Plan to shrink Pa. House advances
A local legislator’s proposal to give voters a chance to reduce the number of state representatives is moving forward in Harrisburg.
The Pennsylvania House state government committee recently voted in favor of HB 153 – which was introduced by state Rep. Jerry Knowles, R-Schuylkill.
The approval came after a hearing at which Democrats tried unsuccessfully to add an amendment that would appoint an independent commission to set the state’s legislative districts.
Knowles said during the hearing that the key to his proposal is that the decision rests with the citizens of Pennsylvania, who he referred to as “the legislators’ bosses.
“Our bosses, the legislators’ bosses, will be the ones making that decision,” Knowles said. “When it goes on the ballot in the form of a referendum, your bosses will decide whether they want to have 151 members of the House of Representatives, or 203. So that is the main point in this thing, that the people will get to make that decision, the voters of Pennsylvania.”
The bill now moves to the full house for a vote, but voters will make the final decision in a statewide referendum.
If the house and senate approve the bill in time, voters could have a chance to vote on the referendum this November.
Knowles’ proposal is to reduce the number of state representatives to 151 from 203.
The vote was 14-10, with the Republican majority supporting the bill and the Democratic minority opposing it.
Knowles’ proposed amendment calls for the reduction to take place in 2022, when legislative districts will be redrawn using data from the 2020 census.
In order to amend the constitution, the house must pass the exact same bill during two different legislative sessions. HB 153 was passed overwhelmingly by both the house and the senate in the 2015-16 session. The house voted 139-56 and the senate voted 43-6.
To hold a referendum, the house and senate must pass the exact same legislation in the 2017-18 session.
If passed by both houses, the proposed amendment would have to be advertised in two newspapers in each county of the commonwealth at least 90 days before the election.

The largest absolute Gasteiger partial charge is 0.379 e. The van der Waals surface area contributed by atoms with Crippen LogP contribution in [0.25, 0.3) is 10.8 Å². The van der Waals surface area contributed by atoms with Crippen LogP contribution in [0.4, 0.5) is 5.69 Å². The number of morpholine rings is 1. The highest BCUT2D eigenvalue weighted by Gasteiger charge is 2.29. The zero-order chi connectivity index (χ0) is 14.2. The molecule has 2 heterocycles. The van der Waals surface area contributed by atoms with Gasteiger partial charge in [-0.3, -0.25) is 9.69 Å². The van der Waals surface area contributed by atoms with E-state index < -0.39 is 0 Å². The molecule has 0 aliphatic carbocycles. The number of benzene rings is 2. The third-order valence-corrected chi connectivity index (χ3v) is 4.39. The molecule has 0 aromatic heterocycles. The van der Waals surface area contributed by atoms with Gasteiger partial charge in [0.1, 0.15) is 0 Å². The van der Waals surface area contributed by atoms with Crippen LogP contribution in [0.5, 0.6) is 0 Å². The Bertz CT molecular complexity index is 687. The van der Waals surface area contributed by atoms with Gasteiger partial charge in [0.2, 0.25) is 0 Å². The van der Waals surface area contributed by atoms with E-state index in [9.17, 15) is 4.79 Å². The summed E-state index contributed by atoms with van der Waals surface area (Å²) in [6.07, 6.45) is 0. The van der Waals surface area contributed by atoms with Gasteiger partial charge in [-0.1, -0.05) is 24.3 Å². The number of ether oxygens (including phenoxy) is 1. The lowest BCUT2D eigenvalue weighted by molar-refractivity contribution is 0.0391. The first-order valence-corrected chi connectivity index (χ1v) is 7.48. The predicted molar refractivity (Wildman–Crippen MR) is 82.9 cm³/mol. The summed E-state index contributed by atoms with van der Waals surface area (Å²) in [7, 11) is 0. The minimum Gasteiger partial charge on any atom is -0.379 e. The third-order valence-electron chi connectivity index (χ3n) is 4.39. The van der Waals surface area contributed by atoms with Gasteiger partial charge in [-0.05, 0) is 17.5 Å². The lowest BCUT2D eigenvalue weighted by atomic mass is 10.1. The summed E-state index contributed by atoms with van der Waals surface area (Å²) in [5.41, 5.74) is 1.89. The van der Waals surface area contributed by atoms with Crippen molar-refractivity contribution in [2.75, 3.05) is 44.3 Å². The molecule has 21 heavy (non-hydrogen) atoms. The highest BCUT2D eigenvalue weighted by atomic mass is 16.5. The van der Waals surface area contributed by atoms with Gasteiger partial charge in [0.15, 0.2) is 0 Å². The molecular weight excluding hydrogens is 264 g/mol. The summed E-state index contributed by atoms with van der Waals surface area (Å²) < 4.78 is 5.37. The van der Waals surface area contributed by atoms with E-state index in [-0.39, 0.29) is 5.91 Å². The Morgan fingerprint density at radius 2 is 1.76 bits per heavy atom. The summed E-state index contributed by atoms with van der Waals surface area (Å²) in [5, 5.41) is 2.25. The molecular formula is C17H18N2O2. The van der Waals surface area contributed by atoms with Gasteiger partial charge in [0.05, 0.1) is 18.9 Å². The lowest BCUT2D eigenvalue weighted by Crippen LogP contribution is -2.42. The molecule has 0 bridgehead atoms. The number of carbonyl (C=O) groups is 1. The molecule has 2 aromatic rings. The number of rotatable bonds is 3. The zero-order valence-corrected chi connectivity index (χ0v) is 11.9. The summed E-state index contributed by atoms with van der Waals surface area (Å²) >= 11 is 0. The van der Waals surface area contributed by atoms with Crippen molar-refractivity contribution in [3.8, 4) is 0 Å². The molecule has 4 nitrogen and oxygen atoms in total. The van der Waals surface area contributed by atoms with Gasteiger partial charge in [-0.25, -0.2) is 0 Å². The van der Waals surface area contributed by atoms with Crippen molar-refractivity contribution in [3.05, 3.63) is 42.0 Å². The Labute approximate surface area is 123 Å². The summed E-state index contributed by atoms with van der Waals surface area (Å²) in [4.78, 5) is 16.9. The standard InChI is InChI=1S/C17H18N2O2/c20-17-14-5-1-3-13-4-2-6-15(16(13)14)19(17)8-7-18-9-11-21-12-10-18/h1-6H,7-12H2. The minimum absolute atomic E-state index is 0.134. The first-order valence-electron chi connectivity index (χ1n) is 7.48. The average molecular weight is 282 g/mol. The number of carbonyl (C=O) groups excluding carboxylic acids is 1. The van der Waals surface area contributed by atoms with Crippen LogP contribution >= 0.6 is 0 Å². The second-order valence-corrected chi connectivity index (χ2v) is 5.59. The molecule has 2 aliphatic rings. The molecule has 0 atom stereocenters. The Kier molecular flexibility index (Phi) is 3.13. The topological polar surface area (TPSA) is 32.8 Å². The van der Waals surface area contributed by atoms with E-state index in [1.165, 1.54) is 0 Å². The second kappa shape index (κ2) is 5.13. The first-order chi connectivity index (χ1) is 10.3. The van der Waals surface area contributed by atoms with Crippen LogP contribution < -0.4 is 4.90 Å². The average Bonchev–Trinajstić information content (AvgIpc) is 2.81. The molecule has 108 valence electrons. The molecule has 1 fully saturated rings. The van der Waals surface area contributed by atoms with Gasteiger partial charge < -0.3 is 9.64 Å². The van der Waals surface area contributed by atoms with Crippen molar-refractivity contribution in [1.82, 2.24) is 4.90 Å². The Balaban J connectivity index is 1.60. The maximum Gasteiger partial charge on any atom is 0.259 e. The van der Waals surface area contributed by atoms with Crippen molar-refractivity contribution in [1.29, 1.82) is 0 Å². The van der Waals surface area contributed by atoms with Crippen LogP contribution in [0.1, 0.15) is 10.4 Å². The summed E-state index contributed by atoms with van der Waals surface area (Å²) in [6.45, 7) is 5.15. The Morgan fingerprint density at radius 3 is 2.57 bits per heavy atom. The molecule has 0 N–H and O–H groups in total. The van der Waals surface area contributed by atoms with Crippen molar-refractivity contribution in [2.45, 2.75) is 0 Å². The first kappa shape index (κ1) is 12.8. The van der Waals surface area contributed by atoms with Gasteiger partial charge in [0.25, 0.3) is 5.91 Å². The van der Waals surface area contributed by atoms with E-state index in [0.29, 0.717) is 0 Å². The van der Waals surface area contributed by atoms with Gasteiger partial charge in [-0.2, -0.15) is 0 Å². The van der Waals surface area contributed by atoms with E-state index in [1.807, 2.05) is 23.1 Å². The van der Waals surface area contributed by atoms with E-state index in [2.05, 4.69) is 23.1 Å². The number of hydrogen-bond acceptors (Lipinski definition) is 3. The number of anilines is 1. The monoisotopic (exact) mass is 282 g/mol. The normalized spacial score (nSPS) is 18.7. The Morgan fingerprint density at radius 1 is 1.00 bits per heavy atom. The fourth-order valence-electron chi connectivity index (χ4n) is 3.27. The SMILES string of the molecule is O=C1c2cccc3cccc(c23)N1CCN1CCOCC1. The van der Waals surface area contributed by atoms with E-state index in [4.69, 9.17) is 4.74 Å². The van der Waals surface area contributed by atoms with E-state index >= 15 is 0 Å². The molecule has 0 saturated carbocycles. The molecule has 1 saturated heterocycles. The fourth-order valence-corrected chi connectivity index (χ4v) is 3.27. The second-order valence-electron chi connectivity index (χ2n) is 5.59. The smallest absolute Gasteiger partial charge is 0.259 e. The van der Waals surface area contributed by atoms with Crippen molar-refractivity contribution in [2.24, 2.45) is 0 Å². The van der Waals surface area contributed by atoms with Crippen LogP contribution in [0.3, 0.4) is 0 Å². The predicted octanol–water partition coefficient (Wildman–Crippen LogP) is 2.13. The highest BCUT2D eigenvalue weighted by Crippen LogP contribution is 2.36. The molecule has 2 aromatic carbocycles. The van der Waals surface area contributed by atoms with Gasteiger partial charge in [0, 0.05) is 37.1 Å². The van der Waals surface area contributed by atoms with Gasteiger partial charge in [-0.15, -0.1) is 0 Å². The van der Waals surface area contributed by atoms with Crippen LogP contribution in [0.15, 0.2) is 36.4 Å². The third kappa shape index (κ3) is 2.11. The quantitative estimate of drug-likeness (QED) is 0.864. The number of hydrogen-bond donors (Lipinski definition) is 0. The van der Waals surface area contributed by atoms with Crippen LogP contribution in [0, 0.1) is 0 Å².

Knowles said he hopes the bill will be on the ballot for voters this fall.
The state government committee also advanced a similar bill that would give voters the chance to reduce the size of the senate to 38 seats from 50. But unlike Knowles’ bill, it needs to be passed again in the 2019-20 session.
The majority of the hearing dealt with an amendment to the bill proposed by Rep. Mary Jo Daley, D-Montgomery. Daley’s amendment would have created an independent commission to redraw the legislative districts if the reduction in the house size was passed.
Legislators are currently in charge of creating new maps. The process takes place every 10 years, following the census.
Rep. Matthew Bradford, D-Montgomery, who said he supports reducing the size of the house, supported the amendment because he said the majority party at the time would wield an unfair power over the opposition.
“The potential for mischief-making becomes quite problematic,” he said.
Knowles said he opposed the amendment because it would basically put the reduction process back to square one, but said he believes the reapportionment of house seats will come up in Harrisburg again.
“They are two completely different issues. And I believe that by holding this legislation hostage, I believe you are making a big mistake. I believe this is getting the foot in the door,” Knowles said.
State Sen. Lisa Boscola, who also served in the house, spoke with The Press Monday and said she is in favor of the measure. She said, “With 25 percent less members in the house, you’re going to get less congested legislating. I learned very quickly when I moved from the house to the senate that legislative sessions were less chaotic, more efficiently, we got to know each other better, Democrats and Republicans, because we could negotiate better in smaller numbers.”
She said making proposals to leaders and committee chairs are much easier with fewer people demanding time.
Additionally, Boscola said the cuts would save the state an estimated $10 million to $15 million a year.
Boscola also said she feels there would be no danger of underrepresentation, as technology makes it very easy to keep constituents informed and responsive. The proposal will increase each representative’s district population from about 62,000 to about 84,000, which may be fairly meaningless when everyone gets the same message instantly on their computers or phones. “We’re in a totally different world today, so downsizing is something I’m wholeheartedly in favor of.”